Using the ASP QueryString

What’s the QueryStringWhen you visit a site, you may sometimes see a url like this:

http://www.codehungry.com/index.asp?id=12345&name=codehungry

What’s all this? Well, before the ?, it’s just a plain old url, however, everything after the ? is considered the QueryString.

So what’s so special about the QueryString? It’s very powerful and of course, very useful. For instance, if you wanted to get a certain file from a database, you would give the user a link to click:

content.asp

<a href=”http://www.codehungry.com/index.asp?id=8″>File 8</a>

Once the user clicked on the link, they would of course be directed to http://www.codehungry.com/index.asp?id=8. To get the querystring id, you would do the following:

Request.QueryString(“id”)

If you wanted to write the value of the querystring id, you would do the following:

Response.Write Request.QueryString(“id”)

Which would give you a value of 8.

Now in order to make the QueryString useful, we need to create a script that will read through the database looking for the id that’s = 8. If you do not understand this, then you should read the tutorial Simple Database Techniques.

index.asp?id=8

<!–#include virtual=”adovbs.inc” –>
<%
Dim DB, RS
Set DB = Server.CreateObject(“adodb.connection”)
DB.Mode = adModeReadWrite
DB.Provider = “MICROSOFT.JET.OLEDB.4.0”
DB.ConnectionString = Server.MapPath(“db1.mdb”)
DB.Open
Set RS = Server.CreateObject(“adoDB.recordset”)
RS.Open “SELECT * FROM table1 WHERE id= ” & Request.QueryString(“id”), DB, adOpenKeySet,adLockOptimistic,adCmdText

If RS.BOF and RS.EOF Then

Response.Write “<p align=’center’>Sorry, no files!</p>”

Else
Response.Write RS(“file_description”)

End If

RS.Close

Set RS = Nothing

DB.Close

Set DB = Nothing
%>

The following code will obtain a file from the database with it’s id = 8.

So, if you wanted to create an content page, create a list of links like so:

content.asp

<a href=”http://www.codehungry.com/index.asp?id=1″>File 1 </a> <BR>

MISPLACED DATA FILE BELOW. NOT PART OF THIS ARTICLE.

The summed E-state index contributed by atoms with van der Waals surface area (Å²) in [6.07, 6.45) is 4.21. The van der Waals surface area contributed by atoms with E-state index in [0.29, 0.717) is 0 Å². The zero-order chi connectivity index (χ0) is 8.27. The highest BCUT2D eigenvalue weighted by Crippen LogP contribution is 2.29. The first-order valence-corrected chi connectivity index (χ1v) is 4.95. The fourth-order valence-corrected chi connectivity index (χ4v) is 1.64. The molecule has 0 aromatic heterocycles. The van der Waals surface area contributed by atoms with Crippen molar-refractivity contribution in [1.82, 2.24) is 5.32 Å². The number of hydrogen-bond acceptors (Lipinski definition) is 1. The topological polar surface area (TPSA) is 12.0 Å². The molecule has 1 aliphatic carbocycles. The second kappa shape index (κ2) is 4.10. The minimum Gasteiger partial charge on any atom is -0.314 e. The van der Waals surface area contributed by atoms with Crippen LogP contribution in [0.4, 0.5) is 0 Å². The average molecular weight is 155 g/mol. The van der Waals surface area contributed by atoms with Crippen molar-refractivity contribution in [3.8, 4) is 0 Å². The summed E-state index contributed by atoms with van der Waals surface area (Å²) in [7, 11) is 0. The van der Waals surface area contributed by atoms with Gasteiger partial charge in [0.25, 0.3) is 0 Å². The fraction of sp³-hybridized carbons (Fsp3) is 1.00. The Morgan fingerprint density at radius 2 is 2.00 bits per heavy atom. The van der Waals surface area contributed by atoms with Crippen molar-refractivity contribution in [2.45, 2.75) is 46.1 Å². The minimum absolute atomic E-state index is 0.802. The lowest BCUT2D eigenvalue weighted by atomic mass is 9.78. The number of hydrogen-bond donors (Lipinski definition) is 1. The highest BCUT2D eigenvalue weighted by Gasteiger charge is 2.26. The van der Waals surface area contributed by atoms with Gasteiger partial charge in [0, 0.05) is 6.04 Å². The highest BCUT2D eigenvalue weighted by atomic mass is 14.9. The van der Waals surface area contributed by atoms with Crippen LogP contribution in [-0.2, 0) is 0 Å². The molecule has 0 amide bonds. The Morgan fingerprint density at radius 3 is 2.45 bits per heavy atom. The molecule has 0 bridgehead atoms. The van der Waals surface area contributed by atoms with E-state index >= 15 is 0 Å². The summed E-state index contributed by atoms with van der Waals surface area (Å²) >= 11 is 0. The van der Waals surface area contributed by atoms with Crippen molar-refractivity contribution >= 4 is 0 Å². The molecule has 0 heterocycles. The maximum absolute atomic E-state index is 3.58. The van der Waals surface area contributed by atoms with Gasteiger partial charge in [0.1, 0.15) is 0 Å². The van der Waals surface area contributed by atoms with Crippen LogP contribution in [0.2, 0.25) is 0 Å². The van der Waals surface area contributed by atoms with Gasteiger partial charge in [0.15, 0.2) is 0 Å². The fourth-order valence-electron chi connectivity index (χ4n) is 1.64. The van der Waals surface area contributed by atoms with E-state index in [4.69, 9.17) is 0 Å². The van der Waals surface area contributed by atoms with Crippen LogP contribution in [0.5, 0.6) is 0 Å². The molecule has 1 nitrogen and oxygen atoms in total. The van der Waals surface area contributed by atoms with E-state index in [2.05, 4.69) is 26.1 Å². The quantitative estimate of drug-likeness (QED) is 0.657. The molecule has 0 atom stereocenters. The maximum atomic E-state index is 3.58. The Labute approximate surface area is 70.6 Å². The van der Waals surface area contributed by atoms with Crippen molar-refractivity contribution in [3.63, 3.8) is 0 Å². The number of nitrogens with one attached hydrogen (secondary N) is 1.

<a href=”http://www.codehungry.com/index.asp?id=2″>File 2 </a> <BR>

<a href=”http://www.codehungry.com/index.asp?id=3″>File 3 </a> <BR>

<a href=”http://www.codehungry.com/index.asp?id=4″>File 4 </a> <BR>

<a href=”http://www.codehungry.com/index.asp?id=5″>File 5 </a> <BR>

<a href=”http://www.codehungry.com/index.asp?id=6″>File 6 </a> <BR>

When the user clicks on one of the links, they will be taken to index.asp, which is a processing page that processes the QueryString. It then takes the value of the QueryString id and finds the correct file in the database.

Using more than one QueryString variable

What if you want to use more than one QueryString variable in your QueryString? You need to separate them by a &. For instance:

http://www.codehungry.com/index.asp?id=8&name=codehungry

To retrieve these values, do the following:

Request.QueryString(“id”)

Request.QueryString(“name”)

When using spaces in your QueryString or special characters like the ‘ character, you must use the URLEncode method of the Server object:

text = “Andrew’s WebSite!”

Response.Write “<a href=’index.asp?id=” & Server.UrlEncode(text) & “‘>Click Here!</a>”

You should get the following QueryString:

index.asp?id=Andrew%27s+WebSite%21

To retrieve this sentence from the QueryString, you would do what you always have:

Request.QueryString(“id”)

Author: Andrew Schools